• How do the humans (or other sentient aliens) interact with that biome? 
  • Pick one of the Star Wars creatures and imagine what would happen if it were introduced into their equivalent ecosystem on Earth -- would it be successful here?  
  • Design a human outpost for that biome that would complement the existing ecosystem, being in harmony with the surroundings. 
  • Write a short story from the perspective of one of the Star Wars creatures, describing a day in their life. 
Pretty much every real world biome is represented by a Star Wars planet -- some other examples:

Endor - Temperate Forest
Dagobah - Swamp/Marshland
Kashyyyk - Rainforest
Yavin 4 - Jungle
Kamino - Aquatic
Jakku - An Awfully Tatooiney-Desert
Geonosis - Also Desert, But Like, Different 
Lothal - Grasslands 

...and then a few that push the envelope a little, but still have ecosystems of their own:

Mustafar - Volcanic
Bespin - Gas Planet/Cloud Ecosystem
Asteroid Field - uh...big spinny rocks in space
Coruscant - Completely Urban Planet


Incorporating any one of those into your standard science lesson about biomes and ecosystems would grab your students' attention, help them think outside the box, and (best of all) deepen their understanding of the principles, structure, and vocabulary of the real science you're teaching them. If you're looking for a lesson they'll remember, look to that faraway galaxy. Help you, it will.



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Thursday, January 5, 2017

Hereville: How Mirka Got Her Sword Graphic Novel Review

Hereville: How Mirka Got Her Sword. Barry Deutsch. Amulet Books, 2010 142 pages




With as many comics and graphic novels as I read (according to Goodreads, 728 and counting), it surprises me when I come across one I haven't heard of before. Let alone an entire series. But that happened last week, when I stumbled upon a book that wasn't on my radar, but I love both as a teacher and as a human (those things don't always coincide).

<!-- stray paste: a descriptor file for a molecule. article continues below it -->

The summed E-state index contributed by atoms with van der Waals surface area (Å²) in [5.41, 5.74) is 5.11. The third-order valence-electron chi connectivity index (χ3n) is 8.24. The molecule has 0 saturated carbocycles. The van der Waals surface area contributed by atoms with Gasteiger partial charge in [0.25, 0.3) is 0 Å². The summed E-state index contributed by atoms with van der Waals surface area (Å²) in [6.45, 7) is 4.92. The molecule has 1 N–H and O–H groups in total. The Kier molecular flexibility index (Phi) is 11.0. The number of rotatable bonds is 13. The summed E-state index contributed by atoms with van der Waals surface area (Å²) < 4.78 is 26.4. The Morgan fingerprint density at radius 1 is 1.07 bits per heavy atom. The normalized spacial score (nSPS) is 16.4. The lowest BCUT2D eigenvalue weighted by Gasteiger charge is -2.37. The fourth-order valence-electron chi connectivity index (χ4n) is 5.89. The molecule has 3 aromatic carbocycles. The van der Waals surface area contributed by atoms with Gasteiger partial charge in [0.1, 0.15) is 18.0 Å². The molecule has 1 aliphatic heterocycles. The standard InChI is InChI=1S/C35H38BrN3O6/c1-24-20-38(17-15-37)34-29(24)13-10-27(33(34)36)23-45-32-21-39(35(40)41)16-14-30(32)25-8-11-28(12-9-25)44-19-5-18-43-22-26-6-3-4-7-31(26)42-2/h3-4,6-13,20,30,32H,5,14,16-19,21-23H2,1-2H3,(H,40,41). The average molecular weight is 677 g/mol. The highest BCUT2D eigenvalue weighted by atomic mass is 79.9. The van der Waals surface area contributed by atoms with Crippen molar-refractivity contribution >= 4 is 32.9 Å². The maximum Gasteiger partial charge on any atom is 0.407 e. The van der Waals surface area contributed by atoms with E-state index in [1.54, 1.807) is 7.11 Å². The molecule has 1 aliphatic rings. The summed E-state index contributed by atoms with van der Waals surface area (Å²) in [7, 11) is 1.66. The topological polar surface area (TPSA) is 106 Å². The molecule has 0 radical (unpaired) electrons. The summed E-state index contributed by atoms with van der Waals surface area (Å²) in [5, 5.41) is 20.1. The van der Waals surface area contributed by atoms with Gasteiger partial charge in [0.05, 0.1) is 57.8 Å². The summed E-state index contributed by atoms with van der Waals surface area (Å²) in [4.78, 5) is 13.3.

Hereville: How Mirka Got Her Sword manages to combine feminism, Orthodox Judaism, humor, adventure, and myth all in one graphic novel. Mirka is an eleven year old Jewish girl living in Hereville. She's got a stepmother who's always on her case, an older sister who's pushing marriage on her as hard as the opening act of Fiddler on the Roof, an annoying younger brother, and seven (count them, seven) little sisters/stepsisters. The brother Zindel is the most important one for this story, and the other siblings are just bit players. Mirka, who spends too much time knitting and debating her stepmother (who switches sides of an argument at whim to play devil's advocate) for her taste, wants to be a dragonslayer. She's told she shouldn't, she can't, she's a girl, she should be focusing on other things--but she knows what she wants to do with her life.

When she comes across a witch's house, she sees her chance to use some magic and some luck to take her further along the path of becoming a dragonslayer. The book does a good job of introducing the fantastic without it seeming outlandish. That there's a witch in Hereville, that there are dragons and demons, seems ordinary to the characters, so it's ordinary to us. That doesn't mean they're not frightening.